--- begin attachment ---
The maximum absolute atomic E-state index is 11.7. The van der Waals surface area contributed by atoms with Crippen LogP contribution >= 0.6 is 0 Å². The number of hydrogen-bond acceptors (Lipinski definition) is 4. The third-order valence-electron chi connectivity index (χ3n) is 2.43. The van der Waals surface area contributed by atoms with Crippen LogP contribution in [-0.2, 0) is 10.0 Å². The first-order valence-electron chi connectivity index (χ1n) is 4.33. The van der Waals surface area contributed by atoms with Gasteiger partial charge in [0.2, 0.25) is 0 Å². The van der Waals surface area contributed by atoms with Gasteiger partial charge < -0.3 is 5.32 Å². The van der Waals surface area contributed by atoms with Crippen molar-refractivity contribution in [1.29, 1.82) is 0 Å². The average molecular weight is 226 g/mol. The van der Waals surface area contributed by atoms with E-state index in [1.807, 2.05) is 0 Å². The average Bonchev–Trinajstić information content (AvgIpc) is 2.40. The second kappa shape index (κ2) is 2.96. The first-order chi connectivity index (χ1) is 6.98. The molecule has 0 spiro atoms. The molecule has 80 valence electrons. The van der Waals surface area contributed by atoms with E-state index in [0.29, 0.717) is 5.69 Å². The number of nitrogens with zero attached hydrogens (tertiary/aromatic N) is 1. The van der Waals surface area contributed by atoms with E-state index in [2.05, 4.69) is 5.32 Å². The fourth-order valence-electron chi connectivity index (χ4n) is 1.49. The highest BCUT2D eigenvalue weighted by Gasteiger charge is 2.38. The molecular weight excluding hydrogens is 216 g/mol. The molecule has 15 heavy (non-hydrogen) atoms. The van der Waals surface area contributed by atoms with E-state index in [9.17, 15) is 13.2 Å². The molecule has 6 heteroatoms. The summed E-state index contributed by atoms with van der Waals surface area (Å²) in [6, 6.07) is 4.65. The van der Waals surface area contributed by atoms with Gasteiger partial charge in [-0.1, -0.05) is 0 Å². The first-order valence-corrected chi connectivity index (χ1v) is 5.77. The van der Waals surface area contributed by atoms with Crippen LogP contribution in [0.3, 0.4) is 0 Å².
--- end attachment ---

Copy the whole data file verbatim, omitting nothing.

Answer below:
The maximum absolute atomic E-state index is 11.7. The van der Waals surface area contributed by atoms with Crippen LogP contribution >= 0.6 is 0 Å². The number of hydrogen-bond acceptors (Lipinski definition) is 4. The third-order valence-electron chi connectivity index (χ3n) is 2.43. The van der Waals surface area contributed by atoms with Crippen LogP contribution in [-0.2, 0) is 10.0 Å². The first-order valence-electron chi connectivity index (χ1n) is 4.33. The van der Waals surface area contributed by atoms with Gasteiger partial charge in [0.2, 0.25) is 0 Å². The van der Waals surface area contributed by atoms with Gasteiger partial charge < -0.3 is 5.32 Å². The van der Waals surface area contributed by atoms with Crippen molar-refractivity contribution in [1.29, 1.82) is 0 Å². The average molecular weight is 226 g/mol. The van der Waals surface area contributed by atoms with E-state index in [1.807, 2.05) is 0 Å². The average Bonchev–Trinajstić information content (AvgIpc) is 2.40. The second kappa shape index (κ2) is 2.96. The first-order chi connectivity index (χ1) is 6.98. The molecule has 0 spiro atoms. The molecule has 80 valence electrons. The van der Waals surface area contributed by atoms with E-state index in [0.29, 0.717) is 5.69 Å². The number of nitrogens with zero attached hydrogens (tertiary/aromatic N) is 1. The van der Waals surface area contributed by atoms with E-state index in [2.05, 4.69) is 5.32 Å². The fourth-order valence-electron chi connectivity index (χ4n) is 1.49. The highest BCUT2D eigenvalue weighted by Gasteiger charge is 2.38. The molecular weight excluding hydrogens is 216 g/mol. The molecule has 15 heavy (non-hydrogen) atoms. The van der Waals surface area contributed by atoms with E-state index in [9.17, 15) is 13.2 Å². The molecule has 6 heteroatoms. The summed E-state index contributed by atoms with van der Waals surface area (Å²) in [6, 6.07) is 4.65. The van der Waals surface area contributed by atoms with Gasteiger partial charge in [-0.1, -0.05) is 0 Å². The first-order valence-corrected chi connectivity index (χ1v) is 5.77. The van der Waals surface area contributed by atoms with Crippen LogP contribution in [0.3, 0.4) is 0 Å².